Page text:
Thousands of patients may need to have tests redone over IT flaw
Others may have received unnecessary treatments due to the glitch in HSE’s systems
Thousands of patients across the State may need to have their medical tests redone after a major flaw was identified in the HSE computer systems. Photograph: iStock
Thousands of patients across the State may need to have their medical tests redone after a major flaw was identified in the Health Service Executive’s (HSE) computer systems.
Others may have received unnecessary treatment as a result of faulty information on the HSE’s system for storing scans electronically.
At least 25,000 X-rays, MRIs, CTs and ultrasounds taken since 2011 are affected by the error, which was discovered only last week.
The HSE says it does not know to what extent patients may be affected, but a major investigation is now under way to establish the extent of the issue.
The problem has arisen with images of patients’ tests held at the HSE’s National Integrated Medical Imaging System (NIMIS), which is used to store radiology, cardiology and other diagnostic images electronically.
It has been discovered that when images are archived, the “less than” symbol, “<”, when used in a report, was omitted and is not visible.
This would mean that, for example, where a patient had stenosis (narrowing) of the arteries of <50 per cent, this would be recorded wrongly as 50 per cent. The radiologist who wrote the original report would remain unaware of the error.
One radiologist said some patients could have been treated unnecessarily as a result of their symptoms appearing worse than they were.
The HSE’s national clinical adviser for acute hospitals, Dr Colm Henry, described the issue as a “glitch”. He said it was “unlikely” to have led to patients suffering serious clinical harm or being treated inappropriately.
A review of other keyboard symbols used in medical imaging reports has found the problem was confined to the “less than” symbol, he said.
“The quality of radiology is not affected. In addition, clinical decisions on a patient are rarely based nowadays on a written report or single X-ray alone. For important decisions, doctors looking at reports will usually verify by other means, usually by looking at the scans themselves,” he said.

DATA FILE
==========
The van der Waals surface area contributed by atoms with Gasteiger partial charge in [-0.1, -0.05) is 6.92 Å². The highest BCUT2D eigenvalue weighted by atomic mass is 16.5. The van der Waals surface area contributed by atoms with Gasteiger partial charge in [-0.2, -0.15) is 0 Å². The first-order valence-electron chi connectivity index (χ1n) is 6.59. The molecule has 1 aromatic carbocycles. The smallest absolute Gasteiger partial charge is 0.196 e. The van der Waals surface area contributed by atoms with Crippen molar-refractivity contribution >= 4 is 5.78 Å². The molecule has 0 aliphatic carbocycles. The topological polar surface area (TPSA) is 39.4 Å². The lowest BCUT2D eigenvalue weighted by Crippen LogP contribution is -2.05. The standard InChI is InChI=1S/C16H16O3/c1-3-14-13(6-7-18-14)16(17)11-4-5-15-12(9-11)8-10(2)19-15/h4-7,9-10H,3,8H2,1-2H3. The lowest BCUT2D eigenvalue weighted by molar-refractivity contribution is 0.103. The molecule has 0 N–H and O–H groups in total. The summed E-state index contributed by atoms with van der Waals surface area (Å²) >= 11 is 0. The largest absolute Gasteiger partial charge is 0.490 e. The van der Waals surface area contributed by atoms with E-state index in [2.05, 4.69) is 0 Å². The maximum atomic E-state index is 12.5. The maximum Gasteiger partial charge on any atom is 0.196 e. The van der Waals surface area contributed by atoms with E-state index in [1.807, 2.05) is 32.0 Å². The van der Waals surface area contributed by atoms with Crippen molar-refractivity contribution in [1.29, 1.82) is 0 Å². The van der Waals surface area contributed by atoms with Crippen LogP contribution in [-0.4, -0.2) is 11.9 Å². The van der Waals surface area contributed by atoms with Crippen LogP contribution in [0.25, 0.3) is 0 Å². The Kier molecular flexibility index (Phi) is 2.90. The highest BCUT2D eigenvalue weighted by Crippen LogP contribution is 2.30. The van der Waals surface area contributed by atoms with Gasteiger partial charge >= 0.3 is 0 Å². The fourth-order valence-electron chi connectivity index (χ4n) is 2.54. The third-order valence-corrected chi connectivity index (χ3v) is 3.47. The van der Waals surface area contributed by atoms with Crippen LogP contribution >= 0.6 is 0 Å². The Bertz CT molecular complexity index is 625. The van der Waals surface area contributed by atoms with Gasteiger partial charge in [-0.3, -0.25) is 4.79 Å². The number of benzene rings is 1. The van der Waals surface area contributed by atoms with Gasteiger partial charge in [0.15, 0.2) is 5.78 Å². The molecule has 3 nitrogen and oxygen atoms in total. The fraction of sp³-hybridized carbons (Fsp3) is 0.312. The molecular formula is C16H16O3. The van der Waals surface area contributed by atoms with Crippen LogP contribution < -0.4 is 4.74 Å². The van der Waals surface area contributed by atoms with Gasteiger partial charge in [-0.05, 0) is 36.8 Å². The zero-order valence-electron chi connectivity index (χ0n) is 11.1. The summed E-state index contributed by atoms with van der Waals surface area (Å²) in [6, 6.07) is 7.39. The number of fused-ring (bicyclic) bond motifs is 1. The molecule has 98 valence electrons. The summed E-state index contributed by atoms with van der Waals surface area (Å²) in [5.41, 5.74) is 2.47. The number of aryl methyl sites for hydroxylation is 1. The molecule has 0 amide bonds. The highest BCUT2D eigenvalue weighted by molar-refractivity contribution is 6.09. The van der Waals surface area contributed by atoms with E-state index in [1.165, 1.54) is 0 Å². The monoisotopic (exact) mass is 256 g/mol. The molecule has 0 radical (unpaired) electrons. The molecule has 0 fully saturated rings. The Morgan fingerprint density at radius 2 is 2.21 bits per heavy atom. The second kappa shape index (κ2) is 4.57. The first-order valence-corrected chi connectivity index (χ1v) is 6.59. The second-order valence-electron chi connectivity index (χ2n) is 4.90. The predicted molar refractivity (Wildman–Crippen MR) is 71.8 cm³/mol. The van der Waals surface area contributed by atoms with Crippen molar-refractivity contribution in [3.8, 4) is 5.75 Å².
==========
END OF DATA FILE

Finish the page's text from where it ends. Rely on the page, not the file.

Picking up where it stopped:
The HSE has convened a serious incident management team to assess the risk to patients as a result of the error. It is examining a representative sample of 10 per cent of the affected scans to see if a further clinical review is required.
If this initial investigation shows a higher than expected number of affected patients, a more comprehensive review would be carried out, Dr Henry said.
An investigation is also under way to see if pre-2011 scans that were migrated to the NIMIS system are affected.
The error was spotted by a radiologist working in a provincial hospital last Friday, and escalated to HSE headquarters. A patch was applied to the NIMIS system, by replacing the “<” with the words “less than”.
“The system has been checked and no new issues have been created since 7pm on Thursday, July 27th,” according to a statement from the HSE.
It said reports reviewed on paper, and those sent electronically to GP practices, were not affected by the issue.
All hospitals and radiology departments operating the NIMIS system have been notified of the problem and will be asked to examine affected records.
The €40 million NIMIS system was introduced to replace traditional film records of patients’ scans with electronic images that can be shared between different treating doctors and hospitals. The rollout of the programme was subject to major delays but most hospitals are now connected to the system.